Welcome!

Michelle in the Galapagos among the marine iguanas!

Interested in joining us? Please contact me at afkhami@bio.miami.edu.

Mutualisms, positive interactions in which all participants can benefit, are ubiquitous in nature. These interactions often have enormous effects on ecological and evolutionary processes (e.g., speciation, succession, and community assembly) as well as the success of conservation and restoration efforts, the availability of ecosystem services, and the production of food for growing human populations.

My lab studies the ecology, evolution, and genomics of species interactions at scales ranging from genes to communities using a combination of long term field and greenhouse experiments, mathematical modeling, and laboratory-based molecular methods. While our research spans all types of interactions, we are especially interested in positive species associations and often work with plant-microbial mutualisms, such as rhizobia, mycorrhizal fungi, and fungal endophytes. Much of our research is aimed at understanding the mechanisms underlying how mutualisms work and integrating these associations into the broader foundations of ecology and evolution.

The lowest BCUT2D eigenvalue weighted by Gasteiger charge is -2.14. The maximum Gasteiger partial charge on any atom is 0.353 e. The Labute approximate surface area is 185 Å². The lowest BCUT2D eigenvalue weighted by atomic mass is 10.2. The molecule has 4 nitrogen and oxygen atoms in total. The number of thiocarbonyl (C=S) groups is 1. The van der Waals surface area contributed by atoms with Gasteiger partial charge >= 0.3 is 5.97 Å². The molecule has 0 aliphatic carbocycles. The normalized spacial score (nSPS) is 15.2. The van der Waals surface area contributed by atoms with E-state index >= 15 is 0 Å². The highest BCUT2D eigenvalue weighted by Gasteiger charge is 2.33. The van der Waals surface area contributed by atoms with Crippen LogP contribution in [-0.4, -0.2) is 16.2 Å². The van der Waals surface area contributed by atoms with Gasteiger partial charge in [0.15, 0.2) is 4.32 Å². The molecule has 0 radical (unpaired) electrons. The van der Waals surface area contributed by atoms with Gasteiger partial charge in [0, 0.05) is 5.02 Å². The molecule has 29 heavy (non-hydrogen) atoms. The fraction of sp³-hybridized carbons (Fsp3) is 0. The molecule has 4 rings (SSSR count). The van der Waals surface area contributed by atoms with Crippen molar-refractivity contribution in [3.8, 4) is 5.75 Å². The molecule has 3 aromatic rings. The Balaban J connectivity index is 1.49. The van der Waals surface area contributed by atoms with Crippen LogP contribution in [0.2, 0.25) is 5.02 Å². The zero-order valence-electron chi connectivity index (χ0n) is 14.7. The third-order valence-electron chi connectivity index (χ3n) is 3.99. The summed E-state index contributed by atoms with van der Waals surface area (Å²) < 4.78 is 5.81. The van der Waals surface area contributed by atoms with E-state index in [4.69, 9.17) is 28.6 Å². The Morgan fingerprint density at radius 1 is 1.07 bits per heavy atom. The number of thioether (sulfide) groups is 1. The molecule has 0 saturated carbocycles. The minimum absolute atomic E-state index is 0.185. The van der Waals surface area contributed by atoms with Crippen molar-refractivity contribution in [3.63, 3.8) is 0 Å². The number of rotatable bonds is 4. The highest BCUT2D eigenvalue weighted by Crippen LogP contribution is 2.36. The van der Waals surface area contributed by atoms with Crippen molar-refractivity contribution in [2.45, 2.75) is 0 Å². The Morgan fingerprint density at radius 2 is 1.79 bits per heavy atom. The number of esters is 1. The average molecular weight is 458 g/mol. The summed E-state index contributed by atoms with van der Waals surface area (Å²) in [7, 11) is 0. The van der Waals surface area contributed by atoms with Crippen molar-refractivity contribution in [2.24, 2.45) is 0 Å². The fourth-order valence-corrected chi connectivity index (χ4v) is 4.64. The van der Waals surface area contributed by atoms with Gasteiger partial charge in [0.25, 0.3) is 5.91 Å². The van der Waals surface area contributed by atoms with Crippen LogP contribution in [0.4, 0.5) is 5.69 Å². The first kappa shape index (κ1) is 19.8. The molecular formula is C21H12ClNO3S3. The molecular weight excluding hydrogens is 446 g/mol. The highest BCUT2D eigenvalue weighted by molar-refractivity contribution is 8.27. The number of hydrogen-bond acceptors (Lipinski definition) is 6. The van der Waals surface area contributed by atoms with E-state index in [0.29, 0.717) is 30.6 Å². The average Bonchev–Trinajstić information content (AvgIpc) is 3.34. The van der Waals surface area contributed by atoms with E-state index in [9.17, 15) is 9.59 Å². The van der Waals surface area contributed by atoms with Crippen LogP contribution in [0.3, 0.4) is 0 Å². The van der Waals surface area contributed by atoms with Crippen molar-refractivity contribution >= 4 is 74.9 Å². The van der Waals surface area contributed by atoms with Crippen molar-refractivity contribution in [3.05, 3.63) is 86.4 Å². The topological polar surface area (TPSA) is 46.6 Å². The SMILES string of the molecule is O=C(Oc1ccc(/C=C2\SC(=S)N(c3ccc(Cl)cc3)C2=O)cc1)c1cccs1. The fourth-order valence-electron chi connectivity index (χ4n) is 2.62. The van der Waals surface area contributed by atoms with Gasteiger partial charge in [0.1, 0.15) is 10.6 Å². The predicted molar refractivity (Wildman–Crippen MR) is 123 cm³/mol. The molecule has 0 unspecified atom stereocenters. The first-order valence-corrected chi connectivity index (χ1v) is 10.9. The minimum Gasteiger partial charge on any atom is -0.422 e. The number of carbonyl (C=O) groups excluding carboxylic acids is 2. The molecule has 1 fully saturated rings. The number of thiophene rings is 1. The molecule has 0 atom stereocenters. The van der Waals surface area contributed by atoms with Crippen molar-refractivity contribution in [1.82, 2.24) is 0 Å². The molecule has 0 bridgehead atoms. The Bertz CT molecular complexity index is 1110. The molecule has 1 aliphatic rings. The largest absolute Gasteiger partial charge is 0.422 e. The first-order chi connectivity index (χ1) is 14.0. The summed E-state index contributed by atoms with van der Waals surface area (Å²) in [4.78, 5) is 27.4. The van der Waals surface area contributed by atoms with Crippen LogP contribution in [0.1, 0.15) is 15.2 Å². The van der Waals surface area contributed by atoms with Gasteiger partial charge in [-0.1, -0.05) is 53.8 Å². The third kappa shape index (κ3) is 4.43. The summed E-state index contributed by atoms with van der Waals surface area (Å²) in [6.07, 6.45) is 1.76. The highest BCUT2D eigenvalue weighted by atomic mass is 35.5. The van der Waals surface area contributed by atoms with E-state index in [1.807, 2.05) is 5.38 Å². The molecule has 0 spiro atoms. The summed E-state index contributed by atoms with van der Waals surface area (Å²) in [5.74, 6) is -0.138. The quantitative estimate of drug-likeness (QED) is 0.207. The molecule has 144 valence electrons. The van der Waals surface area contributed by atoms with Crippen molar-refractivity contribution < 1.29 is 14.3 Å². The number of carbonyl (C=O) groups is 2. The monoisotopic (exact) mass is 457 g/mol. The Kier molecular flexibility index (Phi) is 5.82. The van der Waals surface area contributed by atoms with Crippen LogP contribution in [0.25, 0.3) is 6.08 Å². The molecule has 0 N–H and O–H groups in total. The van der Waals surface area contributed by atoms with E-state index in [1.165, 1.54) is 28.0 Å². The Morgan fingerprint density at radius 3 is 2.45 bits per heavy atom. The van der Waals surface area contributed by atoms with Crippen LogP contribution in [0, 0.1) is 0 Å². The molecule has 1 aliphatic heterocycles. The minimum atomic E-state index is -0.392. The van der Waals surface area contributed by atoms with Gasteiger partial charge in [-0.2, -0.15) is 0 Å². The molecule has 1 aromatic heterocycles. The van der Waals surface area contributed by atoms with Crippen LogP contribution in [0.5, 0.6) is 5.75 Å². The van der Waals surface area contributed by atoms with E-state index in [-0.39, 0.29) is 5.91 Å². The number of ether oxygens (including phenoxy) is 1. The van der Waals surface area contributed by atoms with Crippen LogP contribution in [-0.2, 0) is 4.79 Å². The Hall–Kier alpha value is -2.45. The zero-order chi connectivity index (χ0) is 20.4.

For example, we ask questions like “Can mutualism cause range expansions into new habitats?”, “What is the impact of microbial mutualisms on plant and herbivore community diversity?”, “How do complex multispecies mutualisms impact fitness and what is the genomic basis of these effects?”, “Can mutualists also act as reproductive manipulations?”, “Does mutualism drive diversification of plant radiations?”, and “Can we improve sustainable agriculture through use of natural species interactions?”

Some of our current projects investigate:

(1) the role of fungal endophytes in plant population persistence across species ranges and in the resilience of communities to wildfires in California,
(2) how plant-soil feedbacks impact the demography and conservation of rare species in Florida, and
(3) the genomic basis of plant and microbial performance in a tripartite interaction between legumes, rhizobia, and mycorrhizal fungi.

Please see the research page for more details!

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